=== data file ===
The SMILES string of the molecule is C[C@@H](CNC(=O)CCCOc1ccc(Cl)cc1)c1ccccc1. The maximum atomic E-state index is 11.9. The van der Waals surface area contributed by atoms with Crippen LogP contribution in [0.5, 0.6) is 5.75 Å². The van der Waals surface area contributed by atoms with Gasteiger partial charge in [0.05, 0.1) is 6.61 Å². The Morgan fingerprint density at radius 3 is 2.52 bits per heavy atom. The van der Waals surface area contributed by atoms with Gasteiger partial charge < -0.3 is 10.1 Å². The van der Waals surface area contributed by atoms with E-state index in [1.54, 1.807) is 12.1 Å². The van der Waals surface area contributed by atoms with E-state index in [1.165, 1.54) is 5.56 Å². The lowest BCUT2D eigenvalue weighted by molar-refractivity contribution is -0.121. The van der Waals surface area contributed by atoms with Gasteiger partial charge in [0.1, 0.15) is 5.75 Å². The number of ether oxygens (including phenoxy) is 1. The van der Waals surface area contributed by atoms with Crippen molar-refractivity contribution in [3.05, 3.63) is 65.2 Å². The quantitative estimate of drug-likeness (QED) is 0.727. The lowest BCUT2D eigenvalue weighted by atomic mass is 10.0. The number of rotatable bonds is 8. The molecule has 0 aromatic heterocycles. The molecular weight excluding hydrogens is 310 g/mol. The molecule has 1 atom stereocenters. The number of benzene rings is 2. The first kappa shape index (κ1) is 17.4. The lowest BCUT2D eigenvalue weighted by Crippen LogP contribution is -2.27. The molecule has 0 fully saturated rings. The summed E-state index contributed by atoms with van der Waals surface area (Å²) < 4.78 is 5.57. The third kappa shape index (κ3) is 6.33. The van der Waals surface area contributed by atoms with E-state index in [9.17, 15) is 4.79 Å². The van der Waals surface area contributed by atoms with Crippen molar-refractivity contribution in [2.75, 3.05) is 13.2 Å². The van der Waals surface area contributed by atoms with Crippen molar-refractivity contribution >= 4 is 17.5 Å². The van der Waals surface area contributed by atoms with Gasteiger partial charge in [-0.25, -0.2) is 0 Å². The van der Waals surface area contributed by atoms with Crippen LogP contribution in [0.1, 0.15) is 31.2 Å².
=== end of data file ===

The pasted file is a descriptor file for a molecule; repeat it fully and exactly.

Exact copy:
The SMILES string of the molecule is C[C@@H](CNC(=O)CCCOc1ccc(Cl)cc1)c1ccccc1. The maximum atomic E-state index is 11.9. The van der Waals surface area contributed by atoms with Crippen LogP contribution in [0.5, 0.6) is 5.75 Å². The van der Waals surface area contributed by atoms with Gasteiger partial charge in [0.05, 0.1) is 6.61 Å². The Morgan fingerprint density at radius 3 is 2.52 bits per heavy atom. The van der Waals surface area contributed by atoms with Gasteiger partial charge < -0.3 is 10.1 Å². The van der Waals surface area contributed by atoms with E-state index in [1.54, 1.807) is 12.1 Å². The van der Waals surface area contributed by atoms with E-state index in [1.165, 1.54) is 5.56 Å². The lowest BCUT2D eigenvalue weighted by molar-refractivity contribution is -0.121. The van der Waals surface area contributed by atoms with Gasteiger partial charge in [0.1, 0.15) is 5.75 Å². The number of ether oxygens (including phenoxy) is 1. The van der Waals surface area contributed by atoms with Crippen molar-refractivity contribution in [3.05, 3.63) is 65.2 Å². The quantitative estimate of drug-likeness (QED) is 0.727. The lowest BCUT2D eigenvalue weighted by atomic mass is 10.0. The number of rotatable bonds is 8. The molecule has 0 aromatic heterocycles. The molecular weight excluding hydrogens is 310 g/mol. The molecule has 1 atom stereocenters. The number of benzene rings is 2. The first kappa shape index (κ1) is 17.4. The lowest BCUT2D eigenvalue weighted by Crippen LogP contribution is -2.27. The molecule has 0 fully saturated rings. The summed E-state index contributed by atoms with van der Waals surface area (Å²) < 4.78 is 5.57. The third kappa shape index (κ3) is 6.33. The van der Waals surface area contributed by atoms with E-state index in [9.17, 15) is 4.79 Å². The van der Waals surface area contributed by atoms with Crippen molar-refractivity contribution in [2.75, 3.05) is 13.2 Å². The van der Waals surface area contributed by atoms with Crippen molar-refractivity contribution >= 4 is 17.5 Å². The van der Waals surface area contributed by atoms with Gasteiger partial charge in [-0.25, -0.2) is 0 Å². The van der Waals surface area contributed by atoms with Crippen LogP contribution in [0.1, 0.15) is 31.2 Å².